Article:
I could have been a returning student, or a kid here for orientation. Though I don’t think she meant it maliciously, I wondered if I was the only one who heard it. But my friends, a lot of whom had encountered this form of subtle racism before, were unfazed by her remarks.

I encountered similar situations throughout my first year at the University. In classes, fellow students would make insensitive remarks about the black community, forgetting I was there. When I went to the University Hospital for a check-up, the nurse asked me what college I went to, despite my maize-and-blue outfit.

For the most part, I ignored these comments. But on one particular night, I lost control.

I had gone to visit one of my friends in South Quad Residence Hall. The two of us were laughing and talking about guys we knew. My friend repeatedly used the word “nigga” to describe the guys.

One of her roommates came in, a rich white girl from the West Coast, asking why was it OK for us to call each other the N-word when we got so upset if a white person used it.

I explained to her that we used the term as a way to describe an ignorant person, but she couldn’t fathom it.

She turned to me. “Well, if you don’t want me to call you ‘nigga,’ you shouldn’t call yourself it.”

I tried to ignore the girl. She told me that I was from Detroit (I wasn’t) and the only reason I had been accepted to the University was because of affirmative action. She explained to me calmly that she felt that black students used their “blackness” to get by in life and through college. After this, she claimed that she wasn’t racist.

I felt particularly combative that night. I felt the need to defend myself. She assumed I had the same background as other students she had met on the basis of my skin color.

The confrontation continued.

“Well, I’m sure you have financial aid,” she said. “It’s so unfair that you get financial aid just because you’re black.”

The room was quiet. My friend left the room.

The girl started to put her hands on me, trying to force me to listen to her. I don’t consider myself a fighter, but something in me snapped.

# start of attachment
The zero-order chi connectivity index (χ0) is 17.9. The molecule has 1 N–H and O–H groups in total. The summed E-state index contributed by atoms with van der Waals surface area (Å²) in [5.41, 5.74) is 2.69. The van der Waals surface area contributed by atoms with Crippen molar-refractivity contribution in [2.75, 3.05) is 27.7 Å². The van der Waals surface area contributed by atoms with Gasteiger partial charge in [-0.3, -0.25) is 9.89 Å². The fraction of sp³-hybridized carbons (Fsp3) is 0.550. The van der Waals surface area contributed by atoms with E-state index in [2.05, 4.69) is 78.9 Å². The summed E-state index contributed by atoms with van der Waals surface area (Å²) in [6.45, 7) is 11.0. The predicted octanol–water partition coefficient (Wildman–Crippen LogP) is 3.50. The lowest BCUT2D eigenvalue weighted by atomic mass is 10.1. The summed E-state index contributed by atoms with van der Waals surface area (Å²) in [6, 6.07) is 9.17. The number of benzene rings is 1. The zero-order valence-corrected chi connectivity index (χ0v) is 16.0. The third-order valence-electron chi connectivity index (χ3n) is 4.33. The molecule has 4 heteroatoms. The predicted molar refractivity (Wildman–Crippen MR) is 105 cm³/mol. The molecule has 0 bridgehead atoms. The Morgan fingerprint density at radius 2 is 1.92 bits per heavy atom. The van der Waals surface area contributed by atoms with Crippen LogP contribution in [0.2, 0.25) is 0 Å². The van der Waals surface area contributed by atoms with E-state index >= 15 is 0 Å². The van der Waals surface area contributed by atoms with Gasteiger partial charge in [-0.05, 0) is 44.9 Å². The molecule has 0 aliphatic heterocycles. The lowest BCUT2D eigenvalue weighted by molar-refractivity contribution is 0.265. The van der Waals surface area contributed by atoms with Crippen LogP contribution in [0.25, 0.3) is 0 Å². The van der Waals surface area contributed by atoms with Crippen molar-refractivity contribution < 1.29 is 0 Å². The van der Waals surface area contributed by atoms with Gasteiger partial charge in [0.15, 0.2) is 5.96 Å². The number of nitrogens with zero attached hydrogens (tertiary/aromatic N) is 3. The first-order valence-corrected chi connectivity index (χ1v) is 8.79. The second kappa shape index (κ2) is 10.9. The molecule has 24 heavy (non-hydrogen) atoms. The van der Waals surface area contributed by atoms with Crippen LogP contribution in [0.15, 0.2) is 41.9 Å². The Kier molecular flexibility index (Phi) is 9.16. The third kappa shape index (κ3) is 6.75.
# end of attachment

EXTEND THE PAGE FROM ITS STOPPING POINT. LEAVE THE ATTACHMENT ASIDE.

“Don’t touch me! You can get as loud as you want in my face, but don’t touch me,” I shouted.

My entire body grew warmer and warmer.

“I swear, if you touch me again, I will drop you. Right here, right now.”

“Well, do it, since you think you’re black and bad,” she screamed.

I tried to walk away. But the girl decided she wasn’t done with me and pushed me down the stairs twice. People came out into the hall to see what the commotion was about.

“Get her away from me,” I screamed.

She pulled me off the stairs again. But this time, I reacted quickly. Before I knew it, my hands were around her throat. She gasped for air.

At that moment, I blacked out. I remember only being dragged outside by my friends, crying and screaming with rage. It had to have been the grace of God that saved her life and mine. She had gotten the best of me, but I had let her.

I find it funny that people categorize the South as a backwards-desolate area. I’m from the South, and I’ve never experienced as much racism as I have in Ann Arbor.

Though I want to make it clear that the University of Michigan as an institution isn’t racist — I’ve never been made to feel out of place by faculty members or by the University itself — the people I encounter from day to day can make me feel completely disconnected from the rest of my surroundings.